Movie: Mrs. Doubtfire

I saw Mrs. Doubtfire in the theater when it was released in 1993.  At that time, I watched the story through the eyes of a child with divorced parents.  I thought it was a nice story, and a funny one.  But there was a lot that I didn’t understand.  Yet.

For those who don’t know, Mrs. Doubtfire is a movie featuring Robin Williams as a divorced dad who is unhappy with his custody situation.  In a desperate attempt to spend more time with his children, he dresses as a woman and lands a job as his ex wife’s housekeeper. During this time, he also has a front-row seat to watch the new Stepdad Figure move in to fill his shoes.

I watched the movie again over the weekend.  And this time, I saw it from a different perspective.

This time, I was crushed when the family court denied custody to Daniel Hillard because he didn’t have a job or an apartment.  The apartment aside, I’ve heard of many women being awarded custody on the basis that they do not have a job and therefore will be more present to care for the children.

This time, I was enraged when Miranda Hillard arrived an hour early to pick up the kids from their once-a-week visit with their father.  As the three children stood up from the dinner table to rush out and meet their mother, I heard the pain in Mr. Hillard’s voice when he instructed them to sit down and shouted “you’re my goddamn kids too!”  …And then I noticed Mrs. Hillard’s sense of entitlement and superiority when she burst into the apartment without knocking and demanded that “her” children leave with her immediately.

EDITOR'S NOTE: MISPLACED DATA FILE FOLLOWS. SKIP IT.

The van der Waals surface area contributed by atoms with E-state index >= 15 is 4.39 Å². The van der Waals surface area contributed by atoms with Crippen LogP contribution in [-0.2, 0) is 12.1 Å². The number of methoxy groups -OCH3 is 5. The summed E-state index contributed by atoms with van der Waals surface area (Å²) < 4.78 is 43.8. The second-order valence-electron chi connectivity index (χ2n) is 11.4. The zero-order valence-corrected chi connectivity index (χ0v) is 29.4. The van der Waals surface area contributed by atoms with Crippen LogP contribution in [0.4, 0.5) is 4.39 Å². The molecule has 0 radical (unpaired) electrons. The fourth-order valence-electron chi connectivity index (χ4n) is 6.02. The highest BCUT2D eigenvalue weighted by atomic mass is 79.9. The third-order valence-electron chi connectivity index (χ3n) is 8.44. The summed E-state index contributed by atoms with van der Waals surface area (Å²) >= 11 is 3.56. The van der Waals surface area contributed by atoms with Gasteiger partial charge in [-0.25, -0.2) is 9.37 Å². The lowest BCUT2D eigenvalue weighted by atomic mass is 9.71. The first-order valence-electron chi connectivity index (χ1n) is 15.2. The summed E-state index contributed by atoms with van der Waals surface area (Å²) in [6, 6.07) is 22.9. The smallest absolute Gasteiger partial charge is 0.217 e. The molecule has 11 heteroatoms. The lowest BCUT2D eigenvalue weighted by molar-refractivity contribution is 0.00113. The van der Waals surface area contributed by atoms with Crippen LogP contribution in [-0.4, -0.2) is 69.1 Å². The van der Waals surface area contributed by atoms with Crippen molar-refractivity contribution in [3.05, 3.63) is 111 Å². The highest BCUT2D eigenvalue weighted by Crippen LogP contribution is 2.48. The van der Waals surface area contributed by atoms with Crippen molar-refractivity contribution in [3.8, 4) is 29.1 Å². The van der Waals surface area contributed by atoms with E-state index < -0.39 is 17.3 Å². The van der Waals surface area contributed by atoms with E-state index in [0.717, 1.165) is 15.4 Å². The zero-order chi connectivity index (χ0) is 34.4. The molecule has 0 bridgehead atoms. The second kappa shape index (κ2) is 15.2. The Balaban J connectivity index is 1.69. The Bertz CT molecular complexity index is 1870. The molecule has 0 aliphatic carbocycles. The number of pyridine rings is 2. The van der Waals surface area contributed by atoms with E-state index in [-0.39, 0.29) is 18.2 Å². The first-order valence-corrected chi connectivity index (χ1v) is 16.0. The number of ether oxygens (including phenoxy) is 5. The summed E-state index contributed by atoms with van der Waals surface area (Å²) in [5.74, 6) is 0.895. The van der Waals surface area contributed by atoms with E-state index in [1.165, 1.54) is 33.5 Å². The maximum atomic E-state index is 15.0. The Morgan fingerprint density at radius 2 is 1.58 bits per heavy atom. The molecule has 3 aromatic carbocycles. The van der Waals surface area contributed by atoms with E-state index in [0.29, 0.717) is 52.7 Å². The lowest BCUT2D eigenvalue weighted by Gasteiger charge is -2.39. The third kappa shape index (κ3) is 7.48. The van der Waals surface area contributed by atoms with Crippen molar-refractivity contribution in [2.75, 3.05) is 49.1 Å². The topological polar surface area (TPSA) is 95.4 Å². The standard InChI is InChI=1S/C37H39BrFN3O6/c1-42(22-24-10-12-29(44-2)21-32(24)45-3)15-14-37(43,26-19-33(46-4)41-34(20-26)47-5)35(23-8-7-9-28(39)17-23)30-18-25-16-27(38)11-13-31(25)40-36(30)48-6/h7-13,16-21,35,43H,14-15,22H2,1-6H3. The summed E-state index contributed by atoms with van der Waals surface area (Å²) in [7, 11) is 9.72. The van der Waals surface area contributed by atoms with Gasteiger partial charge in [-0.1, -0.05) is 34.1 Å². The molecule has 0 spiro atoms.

This time, I recognized the rejection felt by the man disguised as Mrs. Doubtfire as he sat at a bar and pounded beers while watching his family frolic at a country club pool with his ex’s new suitor.

In seeing the movie again, I was able to understand and sympathize with both parents in addition to the kids.  I identified multiple facets of the divorce process which I was too ignorant to observe nearly twenty years ago.  And I was able to make note of the messages sent through the screen:

  • “Different” does not equal “unfit”
  • “Desperate times call for desperate measures”
  • It not appropriate to disparage another parent in front of the kids.  And it’s not a laughing matter.
  • Respectful interaction between parents makes things easier for everyone.
  • Life goes on.
The next time you’re searching for an appropriate Family Movie Night Flick, might I suggest Mrs. Doubtfire?

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3 Comments

  1. Isn’t it interesting how our perspective changes when our situation is different. And your impression of the movie would have been quite different 20 years later even if you were not a step-mom. I think it’s because we’re wiser and able to see all the angles better. I remember reading “Desire Under the Elms” when I was about 19. I read it again for an American Lit. class when I was in my 30s and I could hardly believe it was the same play. Life is funny-peculiar that way.

    I enjoy your writing. Hope you’re doing well.

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